An interesting reflection in the article “Next Steps for MOOCs and Libraries” By Ian Chant, describing how libraries can support and encourage the construction and use of MOOCs.
According to Stephen Downes, libraries were characterized, even in the digital age, as a closed environment, limited to users of the nearby environment (students, teachers, researchers, readers, access etc.)
The author describes four examples from experiences in U.S. libraries:
MOOCs on Public Libraries
To facilitate access to MOOCs and digital resources in social contexts with limited internet access. A Chicago Public Library offers resources that make online learning a viable option: “We are the biggest provider of public technology and wireless access”, “we have the resources people can use to do the homework in these courses.”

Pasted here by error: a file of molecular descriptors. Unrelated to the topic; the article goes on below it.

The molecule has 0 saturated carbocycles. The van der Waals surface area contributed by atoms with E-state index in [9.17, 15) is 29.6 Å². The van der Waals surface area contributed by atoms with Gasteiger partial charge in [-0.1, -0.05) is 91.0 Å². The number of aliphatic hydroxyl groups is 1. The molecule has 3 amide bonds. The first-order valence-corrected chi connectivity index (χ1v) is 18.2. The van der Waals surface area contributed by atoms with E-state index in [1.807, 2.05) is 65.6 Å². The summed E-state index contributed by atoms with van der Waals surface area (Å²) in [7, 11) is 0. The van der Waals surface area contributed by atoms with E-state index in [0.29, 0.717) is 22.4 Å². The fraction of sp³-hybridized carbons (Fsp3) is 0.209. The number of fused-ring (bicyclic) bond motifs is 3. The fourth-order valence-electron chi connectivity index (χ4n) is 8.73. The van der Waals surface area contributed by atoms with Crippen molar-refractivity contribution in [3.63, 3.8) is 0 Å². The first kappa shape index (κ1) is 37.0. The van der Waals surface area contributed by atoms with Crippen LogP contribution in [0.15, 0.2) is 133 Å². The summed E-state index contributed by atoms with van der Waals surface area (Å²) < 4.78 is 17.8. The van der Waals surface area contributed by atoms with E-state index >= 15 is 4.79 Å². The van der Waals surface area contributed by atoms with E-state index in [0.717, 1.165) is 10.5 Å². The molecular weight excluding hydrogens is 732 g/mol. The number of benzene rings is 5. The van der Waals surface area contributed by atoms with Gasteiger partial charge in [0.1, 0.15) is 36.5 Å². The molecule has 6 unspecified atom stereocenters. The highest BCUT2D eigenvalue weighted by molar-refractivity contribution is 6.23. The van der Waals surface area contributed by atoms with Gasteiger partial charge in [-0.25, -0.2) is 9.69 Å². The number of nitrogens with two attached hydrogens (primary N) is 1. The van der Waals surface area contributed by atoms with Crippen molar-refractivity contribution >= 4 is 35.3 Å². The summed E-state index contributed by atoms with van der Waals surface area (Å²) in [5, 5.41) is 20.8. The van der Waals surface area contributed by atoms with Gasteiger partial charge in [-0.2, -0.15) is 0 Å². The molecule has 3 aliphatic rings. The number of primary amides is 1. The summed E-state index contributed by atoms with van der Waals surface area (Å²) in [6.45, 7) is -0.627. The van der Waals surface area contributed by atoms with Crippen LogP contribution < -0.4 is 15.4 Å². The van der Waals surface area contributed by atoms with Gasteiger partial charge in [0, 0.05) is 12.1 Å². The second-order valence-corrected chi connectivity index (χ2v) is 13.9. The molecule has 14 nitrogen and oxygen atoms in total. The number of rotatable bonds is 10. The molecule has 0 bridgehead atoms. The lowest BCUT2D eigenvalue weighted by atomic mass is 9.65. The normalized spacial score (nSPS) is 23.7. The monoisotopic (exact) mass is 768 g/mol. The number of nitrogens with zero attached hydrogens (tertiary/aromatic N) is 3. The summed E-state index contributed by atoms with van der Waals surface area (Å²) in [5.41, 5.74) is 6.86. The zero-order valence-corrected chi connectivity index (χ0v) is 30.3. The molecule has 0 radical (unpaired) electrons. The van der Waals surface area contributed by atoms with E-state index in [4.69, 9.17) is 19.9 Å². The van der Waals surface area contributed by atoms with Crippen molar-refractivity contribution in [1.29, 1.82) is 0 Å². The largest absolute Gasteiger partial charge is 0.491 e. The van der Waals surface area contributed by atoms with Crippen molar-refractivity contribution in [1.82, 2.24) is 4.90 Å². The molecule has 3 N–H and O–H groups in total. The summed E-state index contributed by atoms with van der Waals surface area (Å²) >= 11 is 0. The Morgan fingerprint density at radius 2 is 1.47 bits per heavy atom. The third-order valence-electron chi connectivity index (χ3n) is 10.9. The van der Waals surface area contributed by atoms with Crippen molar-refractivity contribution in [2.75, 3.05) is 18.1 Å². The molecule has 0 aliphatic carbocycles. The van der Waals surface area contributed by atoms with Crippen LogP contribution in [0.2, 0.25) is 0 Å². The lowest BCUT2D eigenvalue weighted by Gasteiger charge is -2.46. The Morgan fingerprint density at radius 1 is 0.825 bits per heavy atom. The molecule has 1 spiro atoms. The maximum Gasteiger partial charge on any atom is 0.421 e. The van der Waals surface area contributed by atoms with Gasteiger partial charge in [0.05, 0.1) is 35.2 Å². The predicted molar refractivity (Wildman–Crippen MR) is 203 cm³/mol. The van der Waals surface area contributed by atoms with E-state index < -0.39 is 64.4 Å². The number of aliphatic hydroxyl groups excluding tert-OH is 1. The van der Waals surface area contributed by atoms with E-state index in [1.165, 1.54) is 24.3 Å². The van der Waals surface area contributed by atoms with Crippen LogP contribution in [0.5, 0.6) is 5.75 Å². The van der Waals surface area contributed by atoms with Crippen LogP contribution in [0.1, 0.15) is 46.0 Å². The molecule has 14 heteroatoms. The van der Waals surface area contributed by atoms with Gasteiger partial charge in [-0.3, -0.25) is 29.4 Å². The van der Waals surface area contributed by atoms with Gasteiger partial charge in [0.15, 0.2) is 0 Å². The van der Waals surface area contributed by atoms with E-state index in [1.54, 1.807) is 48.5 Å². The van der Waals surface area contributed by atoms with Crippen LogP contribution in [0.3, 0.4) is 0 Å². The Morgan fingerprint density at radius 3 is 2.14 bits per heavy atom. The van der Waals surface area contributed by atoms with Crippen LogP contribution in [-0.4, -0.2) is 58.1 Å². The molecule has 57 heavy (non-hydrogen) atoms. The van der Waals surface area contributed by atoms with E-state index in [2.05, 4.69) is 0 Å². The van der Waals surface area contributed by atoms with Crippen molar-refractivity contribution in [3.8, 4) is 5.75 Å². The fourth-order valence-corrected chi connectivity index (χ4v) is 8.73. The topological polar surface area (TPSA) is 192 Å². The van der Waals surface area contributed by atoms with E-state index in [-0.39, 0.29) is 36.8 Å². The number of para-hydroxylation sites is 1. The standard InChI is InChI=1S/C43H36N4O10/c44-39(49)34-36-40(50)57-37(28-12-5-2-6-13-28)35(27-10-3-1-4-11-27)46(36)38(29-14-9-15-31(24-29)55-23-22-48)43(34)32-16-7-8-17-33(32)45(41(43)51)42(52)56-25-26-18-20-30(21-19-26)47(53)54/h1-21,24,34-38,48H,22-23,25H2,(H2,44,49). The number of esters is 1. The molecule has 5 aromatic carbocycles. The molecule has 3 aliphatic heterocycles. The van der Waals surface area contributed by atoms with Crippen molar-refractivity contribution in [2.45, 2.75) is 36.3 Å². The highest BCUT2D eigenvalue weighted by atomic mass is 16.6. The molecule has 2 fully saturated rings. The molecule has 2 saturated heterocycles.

Developing own MOOs
Other libraries have developed their own MOOCs as an independent resource or as a complement to face-to-face workshops, allowing students to students to take the MOOC more casually, on their own schedule and at their own pace. In some cases the library build the content and in other cases including content created by partner outside the library.
MOOCs as supplement
At Syracuse University have experienced how the MOOCs could supplement or even replace the standard online courses. These courses offer the ability to follow the rhythm of the student. It offer the option to taking the course for academic credit with the support of a guide.
Building significant MOOCs
A MOOC can be a valuable resource for providing informal learning and helping community learning in a connected environment without worrying whether that learning is officially recognized by the universities.